Here's an example of how the Ole Miss corners react and adapt in run support, which they can do without hesitation given the ability of the safeties to defend the pass at a high level. Here, against four wides, the Rebels line up in a Cover-3 look. The offense gives them three wides to the left side, with a single receiver on the right wing of the offense. The formation is straight pass, but the offense gets tricky with a run-pass option, opting in this case to go pitch to the back on a speed option. The edge receivers (X and Z) are covered by the corners, the Rover covers up the Y and the Husky has responsibility for the H. The free safety floats over the top towards the field side, while the Stinger has responsibility for the flat on the weak side. The defensive linemen rush according to responsibility, while the Mike brings soft pressure in the middle gap to seal the inside.

As you can see, the pass options are covered schematically, and given there are no blown coverages or mental lapses, the Rebel defensive backs are in position to defend all legitimate passing options. The quarterback opts for the speed option pitch, with the back scooting out towards the space between the Y and H receivers, who, undoubtedly, are doing their best to tie up the nickel and Husky to create a running lane. However, that plan is stymied when the boundary corner reads the speed option and breaks off of coverage, streaking down to overload the gap with athleticism to make a play on the ball. Such a play could result in considerable yardage if the corner simply stays with his coverage assignment, but Wommack gives his corners not only the flexibility, but the accountability, for playing to stop the run. He trusts the instincts and reads of his playmakers, and it has paid dividends for a Rebel defense that has seen meteoric improvement under Wommack's leadership.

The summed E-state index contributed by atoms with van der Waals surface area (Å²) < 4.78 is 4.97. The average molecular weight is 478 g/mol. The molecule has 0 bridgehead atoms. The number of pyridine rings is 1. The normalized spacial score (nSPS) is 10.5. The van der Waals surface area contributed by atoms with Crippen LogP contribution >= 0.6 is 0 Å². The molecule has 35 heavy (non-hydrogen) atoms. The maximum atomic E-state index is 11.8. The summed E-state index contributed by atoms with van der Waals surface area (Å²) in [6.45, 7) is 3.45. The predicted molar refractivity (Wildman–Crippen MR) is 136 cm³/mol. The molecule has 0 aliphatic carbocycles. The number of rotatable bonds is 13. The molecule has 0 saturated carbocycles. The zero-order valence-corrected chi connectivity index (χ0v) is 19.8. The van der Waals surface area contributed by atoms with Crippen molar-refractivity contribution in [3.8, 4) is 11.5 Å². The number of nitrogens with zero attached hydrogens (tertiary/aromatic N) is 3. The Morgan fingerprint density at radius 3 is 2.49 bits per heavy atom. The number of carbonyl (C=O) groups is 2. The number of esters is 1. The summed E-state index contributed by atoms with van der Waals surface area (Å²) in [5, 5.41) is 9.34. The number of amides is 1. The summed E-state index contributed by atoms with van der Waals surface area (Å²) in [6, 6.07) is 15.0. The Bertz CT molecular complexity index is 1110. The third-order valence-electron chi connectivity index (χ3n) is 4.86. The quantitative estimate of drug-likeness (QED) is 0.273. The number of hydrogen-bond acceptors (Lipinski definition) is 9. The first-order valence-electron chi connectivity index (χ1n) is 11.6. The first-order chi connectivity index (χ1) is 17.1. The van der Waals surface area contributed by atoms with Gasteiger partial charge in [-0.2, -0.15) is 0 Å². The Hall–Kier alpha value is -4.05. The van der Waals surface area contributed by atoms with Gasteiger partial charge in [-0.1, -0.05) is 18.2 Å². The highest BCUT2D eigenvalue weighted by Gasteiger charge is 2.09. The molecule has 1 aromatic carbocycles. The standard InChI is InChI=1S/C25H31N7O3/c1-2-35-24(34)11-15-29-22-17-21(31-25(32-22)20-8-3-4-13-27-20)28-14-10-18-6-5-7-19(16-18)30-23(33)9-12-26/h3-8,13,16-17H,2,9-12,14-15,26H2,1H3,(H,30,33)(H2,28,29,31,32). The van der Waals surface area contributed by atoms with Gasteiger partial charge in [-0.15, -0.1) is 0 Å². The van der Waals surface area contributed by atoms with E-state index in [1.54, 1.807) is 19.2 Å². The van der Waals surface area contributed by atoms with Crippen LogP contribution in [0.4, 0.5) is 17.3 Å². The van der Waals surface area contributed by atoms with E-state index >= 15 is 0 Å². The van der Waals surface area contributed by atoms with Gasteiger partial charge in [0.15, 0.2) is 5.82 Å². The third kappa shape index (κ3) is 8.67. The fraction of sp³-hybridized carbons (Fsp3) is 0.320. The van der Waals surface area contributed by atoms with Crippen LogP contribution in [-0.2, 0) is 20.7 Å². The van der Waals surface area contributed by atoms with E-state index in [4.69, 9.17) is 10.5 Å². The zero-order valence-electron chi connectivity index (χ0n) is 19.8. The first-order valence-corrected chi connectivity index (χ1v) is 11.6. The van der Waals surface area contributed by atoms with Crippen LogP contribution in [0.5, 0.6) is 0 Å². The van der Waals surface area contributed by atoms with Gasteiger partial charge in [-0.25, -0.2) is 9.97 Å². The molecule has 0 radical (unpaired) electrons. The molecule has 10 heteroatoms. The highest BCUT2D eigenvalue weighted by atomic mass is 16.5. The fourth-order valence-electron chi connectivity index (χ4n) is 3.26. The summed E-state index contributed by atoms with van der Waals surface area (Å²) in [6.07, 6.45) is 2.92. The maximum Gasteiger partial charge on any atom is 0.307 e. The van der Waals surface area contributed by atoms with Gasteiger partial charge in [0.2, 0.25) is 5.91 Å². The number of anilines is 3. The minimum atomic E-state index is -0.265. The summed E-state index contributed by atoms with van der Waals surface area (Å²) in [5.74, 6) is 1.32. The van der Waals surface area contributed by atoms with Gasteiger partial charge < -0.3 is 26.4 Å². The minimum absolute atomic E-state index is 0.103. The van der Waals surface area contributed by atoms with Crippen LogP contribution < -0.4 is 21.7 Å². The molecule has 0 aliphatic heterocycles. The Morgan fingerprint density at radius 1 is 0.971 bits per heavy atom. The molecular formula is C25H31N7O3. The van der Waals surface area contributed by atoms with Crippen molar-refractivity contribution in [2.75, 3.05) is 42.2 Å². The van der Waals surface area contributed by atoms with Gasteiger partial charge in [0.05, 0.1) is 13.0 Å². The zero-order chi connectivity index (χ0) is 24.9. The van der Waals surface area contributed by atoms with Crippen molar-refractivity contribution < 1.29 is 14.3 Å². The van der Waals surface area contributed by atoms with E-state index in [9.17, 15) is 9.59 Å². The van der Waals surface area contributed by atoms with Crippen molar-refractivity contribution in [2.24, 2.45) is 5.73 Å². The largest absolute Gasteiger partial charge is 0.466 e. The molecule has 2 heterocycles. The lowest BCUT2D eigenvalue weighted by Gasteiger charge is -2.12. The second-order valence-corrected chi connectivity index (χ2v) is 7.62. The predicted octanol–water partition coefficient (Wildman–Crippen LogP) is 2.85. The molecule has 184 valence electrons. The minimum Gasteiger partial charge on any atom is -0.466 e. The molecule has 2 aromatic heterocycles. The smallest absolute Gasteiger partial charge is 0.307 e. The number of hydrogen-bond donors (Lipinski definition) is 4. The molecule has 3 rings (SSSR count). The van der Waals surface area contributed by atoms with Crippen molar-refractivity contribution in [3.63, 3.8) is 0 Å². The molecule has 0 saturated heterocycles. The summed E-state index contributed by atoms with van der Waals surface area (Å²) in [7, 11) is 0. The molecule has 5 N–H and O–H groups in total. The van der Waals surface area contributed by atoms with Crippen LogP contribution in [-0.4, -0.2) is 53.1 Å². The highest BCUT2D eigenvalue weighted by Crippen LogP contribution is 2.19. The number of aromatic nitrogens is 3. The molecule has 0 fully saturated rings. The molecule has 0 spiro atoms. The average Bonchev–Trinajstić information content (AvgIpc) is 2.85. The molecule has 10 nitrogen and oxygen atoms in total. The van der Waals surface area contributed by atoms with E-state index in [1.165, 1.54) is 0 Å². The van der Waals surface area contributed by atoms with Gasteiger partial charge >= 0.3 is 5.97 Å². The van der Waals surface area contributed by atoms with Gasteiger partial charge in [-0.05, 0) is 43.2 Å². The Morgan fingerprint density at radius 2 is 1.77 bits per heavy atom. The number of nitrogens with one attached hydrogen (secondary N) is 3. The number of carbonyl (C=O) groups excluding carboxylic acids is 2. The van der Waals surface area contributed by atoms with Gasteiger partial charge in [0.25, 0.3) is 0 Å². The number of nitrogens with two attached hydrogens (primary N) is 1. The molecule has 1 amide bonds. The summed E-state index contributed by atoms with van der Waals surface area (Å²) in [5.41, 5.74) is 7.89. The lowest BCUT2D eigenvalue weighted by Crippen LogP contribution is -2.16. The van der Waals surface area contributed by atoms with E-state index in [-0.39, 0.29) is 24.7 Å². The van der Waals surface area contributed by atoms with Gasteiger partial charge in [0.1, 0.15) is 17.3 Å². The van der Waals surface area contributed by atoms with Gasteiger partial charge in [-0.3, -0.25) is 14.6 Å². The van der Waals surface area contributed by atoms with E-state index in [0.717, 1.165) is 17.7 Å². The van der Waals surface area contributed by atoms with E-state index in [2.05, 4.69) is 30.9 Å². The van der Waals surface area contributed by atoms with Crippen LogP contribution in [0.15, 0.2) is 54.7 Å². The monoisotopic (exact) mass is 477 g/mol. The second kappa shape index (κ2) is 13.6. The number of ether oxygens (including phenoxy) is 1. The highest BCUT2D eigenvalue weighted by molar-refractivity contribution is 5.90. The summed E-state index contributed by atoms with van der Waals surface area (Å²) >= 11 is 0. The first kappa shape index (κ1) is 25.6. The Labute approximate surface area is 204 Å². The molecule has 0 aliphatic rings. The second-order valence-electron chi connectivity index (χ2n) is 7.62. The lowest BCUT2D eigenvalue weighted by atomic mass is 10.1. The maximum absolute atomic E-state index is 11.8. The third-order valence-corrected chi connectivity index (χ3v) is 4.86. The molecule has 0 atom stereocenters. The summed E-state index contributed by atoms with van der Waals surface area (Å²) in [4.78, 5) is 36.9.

Ole Miss' ability to flex on a dime and create workable defensive efforts regardless of formation will be key against Alabama. The Tide likes to count on its offensive line to overload defenses and create space with zone blocking. This, however, could work against Bama versus Ole Miss, as the Rebel linebackers themselves thrive off of space, oftentimes sensing a gap, slashing through it horizontally and appearing out of nowhere to make a play. Alabama won't be able to "big boy" the Ole Miss defensive front, and will instead have to count on some degree of subterfuge to use the Rebels speed and aggressiveness against them. If there was ever a time for a solid screen attack, this would be it.

Alabama's offense must be patient, above all, and understand the task ahead of it. Typically, the Tide jumps out to an early lead, then uses attrition and superior athletes to build upon said lead over four quarters. That tactic will result in a maelstrom against Ole Miss. The Tide will not score on every series, and shouldn't hold that as a reasonable expectation. Without a legitimate deep passing game - and let's face it, no one wants to see either of Bama's quarterbacks putting much air under the ball against this secondary, given the field-stretching failings of the offense over the last two weeks - Alabama's offense must rely on a "death by a thousand cuts" approach. Alabama probably still holds a hair of a talent advantage over Ole Miss offense versus offense (especially if the Rebels' all-star tackle Laremy Tunsil sits once again), and the Tide will need to leverage that with confidence over four quarters to win a slugfest in Bryant Denny.

The Result